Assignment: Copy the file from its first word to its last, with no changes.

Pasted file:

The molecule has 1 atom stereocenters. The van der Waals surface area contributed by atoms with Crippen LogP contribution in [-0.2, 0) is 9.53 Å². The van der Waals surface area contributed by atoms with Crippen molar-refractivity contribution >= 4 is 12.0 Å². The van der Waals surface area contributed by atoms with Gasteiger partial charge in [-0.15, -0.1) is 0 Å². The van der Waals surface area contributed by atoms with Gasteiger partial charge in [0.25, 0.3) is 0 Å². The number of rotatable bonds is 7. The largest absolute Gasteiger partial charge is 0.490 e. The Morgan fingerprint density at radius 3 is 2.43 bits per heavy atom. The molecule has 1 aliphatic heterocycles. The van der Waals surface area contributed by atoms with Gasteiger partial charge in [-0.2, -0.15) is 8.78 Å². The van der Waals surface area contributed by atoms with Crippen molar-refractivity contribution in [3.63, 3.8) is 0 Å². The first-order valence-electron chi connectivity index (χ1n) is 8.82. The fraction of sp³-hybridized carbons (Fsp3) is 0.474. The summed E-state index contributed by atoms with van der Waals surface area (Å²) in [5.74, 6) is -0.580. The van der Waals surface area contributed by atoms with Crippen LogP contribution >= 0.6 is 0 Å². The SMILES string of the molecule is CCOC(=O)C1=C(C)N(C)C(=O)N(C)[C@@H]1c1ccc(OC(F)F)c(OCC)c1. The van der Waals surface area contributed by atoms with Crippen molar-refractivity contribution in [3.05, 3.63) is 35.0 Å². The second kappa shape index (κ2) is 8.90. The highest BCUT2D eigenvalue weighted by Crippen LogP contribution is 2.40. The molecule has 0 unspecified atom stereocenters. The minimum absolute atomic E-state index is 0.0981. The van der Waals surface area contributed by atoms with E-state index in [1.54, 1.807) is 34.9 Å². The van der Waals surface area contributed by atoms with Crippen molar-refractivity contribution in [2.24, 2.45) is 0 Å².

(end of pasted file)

The molecule has 1 atom stereocenters. The van der Waals surface area contributed by atoms with Crippen LogP contribution in [-0.2, 0) is 9.53 Å². The van der Waals surface area contributed by atoms with Crippen molar-refractivity contribution >= 4 is 12.0 Å². The van der Waals surface area contributed by atoms with Gasteiger partial charge in [-0.15, -0.1) is 0 Å². The van der Waals surface area contributed by atoms with Gasteiger partial charge in [0.25, 0.3) is 0 Å². The number of rotatable bonds is 7. The largest absolute Gasteiger partial charge is 0.490 e. The Morgan fingerprint density at radius 3 is 2.43 bits per heavy atom. The molecule has 1 aliphatic heterocycles. The van der Waals surface area contributed by atoms with Gasteiger partial charge in [-0.2, -0.15) is 8.78 Å². The van der Waals surface area contributed by atoms with Crippen molar-refractivity contribution in [3.63, 3.8) is 0 Å². The first-order valence-electron chi connectivity index (χ1n) is 8.82. The fraction of sp³-hybridized carbons (Fsp3) is 0.474. The summed E-state index contributed by atoms with van der Waals surface area (Å²) in [5.74, 6) is -0.580. The van der Waals surface area contributed by atoms with Crippen LogP contribution >= 0.6 is 0 Å². The SMILES string of the molecule is CCOC(=O)C1=C(C)N(C)C(=O)N(C)[C@@H]1c1ccc(OC(F)F)c(OCC)c1. The van der Waals surface area contributed by atoms with Crippen molar-refractivity contribution in [3.05, 3.63) is 35.0 Å². The second kappa shape index (κ2) is 8.90. The highest BCUT2D eigenvalue weighted by Crippen LogP contribution is 2.40. The molecule has 0 unspecified atom stereocenters. The minimum absolute atomic E-state index is 0.0981. The van der Waals surface area contributed by atoms with E-state index in [1.54, 1.807) is 34.9 Å². The van der Waals surface area contributed by atoms with Crippen molar-refractivity contribution in [2.24, 2.45) is 0 Å².